The Home Office has confirmed that it will publish the Domestic Abuse Bill tomorrow as Theresa May tries to secure her legacy at the very end of her premiership. Victims' Minister Vicky Atkins told Home Office questions this afternoon that the legislation will move from draft form to legislation for scrutiny on the floor of the Commons.
The reason there is this rush is that May fears her successor wouldn't pick up the Bill of their own accord. As I've blogged before, this is partly her fault because she delayed publication of the draft document for so long. But it is also because the legislation as proposed isn't to everyone's taste. It includes the first statutory definition of domestic abuse, and this goes far beyond the stereotype of a man beating his wife. You can read that full definition here (p.5 of the document), but the first paragraph gives a reasonable flavour:
“'Any incident or pattern of incidents of controlling, coercive, threatening behaviour, violence or abuse between those aged 16 or over who are, or have been, intimate partners or family members regardless of gender or sexual orientation. The abuse can encompass, but is not limited to: psychological, physical, sexual, economic and emotional forms of abuse.'
Coercive and controlling behaviour has been a criminal offence since 2015, and that law had its opponents. One of them, Claire Fox (now a Brexit MEP) wrote a piece for the magazine in 2016 about her misgivings about the civil liberty implications of this legislation – and the way The Archers had been used to promote it through the storyline of Helen and Rob. Some argue that it is so hard to police this law that it will end up including people who are merely in bad relationships, rather than ones with a criminal dynamic. They think it will extend the state's involvement in people's private life in a dangerous way, rather than helping 'true' victims of abuse.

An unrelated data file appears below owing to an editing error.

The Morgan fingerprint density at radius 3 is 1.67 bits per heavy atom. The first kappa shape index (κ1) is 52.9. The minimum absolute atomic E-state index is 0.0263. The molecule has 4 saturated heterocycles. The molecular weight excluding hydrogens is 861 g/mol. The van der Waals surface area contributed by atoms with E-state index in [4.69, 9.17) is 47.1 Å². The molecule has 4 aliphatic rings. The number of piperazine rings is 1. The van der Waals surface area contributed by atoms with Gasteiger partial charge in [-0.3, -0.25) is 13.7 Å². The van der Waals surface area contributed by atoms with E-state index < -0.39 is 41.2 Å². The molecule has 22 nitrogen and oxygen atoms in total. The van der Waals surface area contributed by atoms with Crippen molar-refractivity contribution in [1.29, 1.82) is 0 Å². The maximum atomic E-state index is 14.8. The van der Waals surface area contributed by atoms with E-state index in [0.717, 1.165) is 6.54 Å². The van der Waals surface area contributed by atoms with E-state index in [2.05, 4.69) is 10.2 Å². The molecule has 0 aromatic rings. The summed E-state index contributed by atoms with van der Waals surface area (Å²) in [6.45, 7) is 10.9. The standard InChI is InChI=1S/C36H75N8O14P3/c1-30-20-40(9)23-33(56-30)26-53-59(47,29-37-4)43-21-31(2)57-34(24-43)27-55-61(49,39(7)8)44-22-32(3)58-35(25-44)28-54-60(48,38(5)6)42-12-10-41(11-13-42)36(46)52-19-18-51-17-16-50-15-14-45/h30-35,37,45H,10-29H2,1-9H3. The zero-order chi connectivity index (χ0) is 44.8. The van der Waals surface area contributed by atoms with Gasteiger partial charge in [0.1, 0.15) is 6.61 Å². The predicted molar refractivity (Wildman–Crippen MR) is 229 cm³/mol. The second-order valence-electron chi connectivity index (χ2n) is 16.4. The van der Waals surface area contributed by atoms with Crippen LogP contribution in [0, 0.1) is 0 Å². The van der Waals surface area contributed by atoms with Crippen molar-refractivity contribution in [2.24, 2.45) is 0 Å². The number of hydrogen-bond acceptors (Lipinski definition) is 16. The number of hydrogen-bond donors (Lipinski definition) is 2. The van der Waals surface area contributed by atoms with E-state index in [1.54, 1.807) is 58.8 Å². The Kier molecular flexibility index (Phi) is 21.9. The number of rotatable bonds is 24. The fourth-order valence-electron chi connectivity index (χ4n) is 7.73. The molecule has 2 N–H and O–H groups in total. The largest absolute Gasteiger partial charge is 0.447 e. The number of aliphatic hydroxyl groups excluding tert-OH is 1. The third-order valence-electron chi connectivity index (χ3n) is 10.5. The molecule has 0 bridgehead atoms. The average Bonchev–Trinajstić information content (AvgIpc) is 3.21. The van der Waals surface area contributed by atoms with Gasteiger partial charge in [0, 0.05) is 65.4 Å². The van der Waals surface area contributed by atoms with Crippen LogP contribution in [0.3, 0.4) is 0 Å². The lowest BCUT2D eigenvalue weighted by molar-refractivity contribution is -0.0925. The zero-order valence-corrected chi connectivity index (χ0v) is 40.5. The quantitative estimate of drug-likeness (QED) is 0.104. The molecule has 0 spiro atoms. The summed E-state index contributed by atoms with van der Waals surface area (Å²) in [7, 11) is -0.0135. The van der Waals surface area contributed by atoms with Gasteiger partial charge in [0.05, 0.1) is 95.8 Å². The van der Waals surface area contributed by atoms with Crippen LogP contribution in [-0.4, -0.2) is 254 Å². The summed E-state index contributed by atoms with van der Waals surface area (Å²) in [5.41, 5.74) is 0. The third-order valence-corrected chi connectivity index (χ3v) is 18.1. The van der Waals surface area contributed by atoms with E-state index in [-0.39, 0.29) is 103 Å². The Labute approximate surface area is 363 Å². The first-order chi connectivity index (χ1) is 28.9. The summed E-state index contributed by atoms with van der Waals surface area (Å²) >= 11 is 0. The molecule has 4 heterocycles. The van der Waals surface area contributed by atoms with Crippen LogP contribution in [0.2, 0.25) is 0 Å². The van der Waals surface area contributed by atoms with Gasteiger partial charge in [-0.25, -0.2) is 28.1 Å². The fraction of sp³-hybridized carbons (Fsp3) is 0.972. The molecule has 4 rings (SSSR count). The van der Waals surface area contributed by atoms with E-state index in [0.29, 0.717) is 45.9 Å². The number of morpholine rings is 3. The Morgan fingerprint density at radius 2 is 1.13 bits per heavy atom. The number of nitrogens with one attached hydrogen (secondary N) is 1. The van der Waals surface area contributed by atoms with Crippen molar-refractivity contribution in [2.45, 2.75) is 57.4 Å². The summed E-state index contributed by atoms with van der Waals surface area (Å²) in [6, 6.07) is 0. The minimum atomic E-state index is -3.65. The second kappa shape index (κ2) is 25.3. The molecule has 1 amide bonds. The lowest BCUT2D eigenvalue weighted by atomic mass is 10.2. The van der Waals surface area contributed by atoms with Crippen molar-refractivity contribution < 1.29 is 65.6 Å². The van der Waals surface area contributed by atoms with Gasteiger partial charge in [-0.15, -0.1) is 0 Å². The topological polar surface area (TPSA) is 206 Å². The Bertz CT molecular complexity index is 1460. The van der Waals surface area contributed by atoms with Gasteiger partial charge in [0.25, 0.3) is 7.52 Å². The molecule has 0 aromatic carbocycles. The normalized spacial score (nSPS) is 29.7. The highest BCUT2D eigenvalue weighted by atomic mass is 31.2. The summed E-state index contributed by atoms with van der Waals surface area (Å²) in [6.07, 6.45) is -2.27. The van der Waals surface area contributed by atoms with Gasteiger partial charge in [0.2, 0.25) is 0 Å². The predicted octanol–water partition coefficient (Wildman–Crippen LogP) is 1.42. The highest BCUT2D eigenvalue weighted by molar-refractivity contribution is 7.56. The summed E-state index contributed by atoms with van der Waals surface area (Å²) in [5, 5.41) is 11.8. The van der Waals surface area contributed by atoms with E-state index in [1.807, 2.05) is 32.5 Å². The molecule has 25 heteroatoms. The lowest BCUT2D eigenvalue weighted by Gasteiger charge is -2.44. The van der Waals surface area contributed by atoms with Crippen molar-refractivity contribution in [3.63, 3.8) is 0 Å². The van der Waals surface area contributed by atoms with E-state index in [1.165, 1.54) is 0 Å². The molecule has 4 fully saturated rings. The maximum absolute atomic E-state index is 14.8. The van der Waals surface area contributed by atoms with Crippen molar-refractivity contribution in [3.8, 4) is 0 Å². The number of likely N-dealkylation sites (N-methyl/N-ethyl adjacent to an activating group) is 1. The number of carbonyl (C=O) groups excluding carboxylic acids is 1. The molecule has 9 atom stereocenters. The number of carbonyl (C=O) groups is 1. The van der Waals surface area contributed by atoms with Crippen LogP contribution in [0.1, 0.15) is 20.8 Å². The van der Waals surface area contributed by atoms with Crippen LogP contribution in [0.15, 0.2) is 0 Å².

Perhaps that's why it's so difficult to get a word out of Boris Johnson's campaign team about whether he will commit to taking the legislation through the Commons in its current form. I have asked his aides for comment on this repeatedly, but have had no response. Jeremy Hunt, meanwhile, has said that it may well be that there are figures on the Conservative - and DUP - benches who are uncomfortable with the definition on the grounds set out above.
Of course, it may well also be the case that the Johnson campaign - not famously interested in detail - hasn't really gone through the legislation properly and so can't say either way what they think of it. Or that they are warier than Jeremy Hunt of making promises about what they will and won't do once in power for the simple reason that they expect to be in power very soon. Some of Johnson's senior supporters tell me privately that they don't anticipate there being any problems with the legislation, but then again some of those involved in the legislation also point specifically to him as a potential obstacle. There is also the possibility that his campaign doesn't want to go near the issue during the campaign, following the row over whether the neighbours of Johnson's girlfriend Carrie Symonds should have called the police when they heard the pair arguing loudly.
It is unlikely that any politician would oppose the legislation outright. This would have terrible optics, as it would be interpreted as not caring about the victims of a horrendous intimate crime. What is more likely is that a lack of support allows the legislation to wander, not progressing through all of its Commons stages at a normal pace, and changing significantly at Committee Stage, when ministers are able to table swathes of amendments without anyone else really noticing. Of course, this would partly be Theresa May's fault for not getting a move on, as she has left it so late that she simply cannot guarantee that what was supposed to be her flagship legislation will ever really set sail.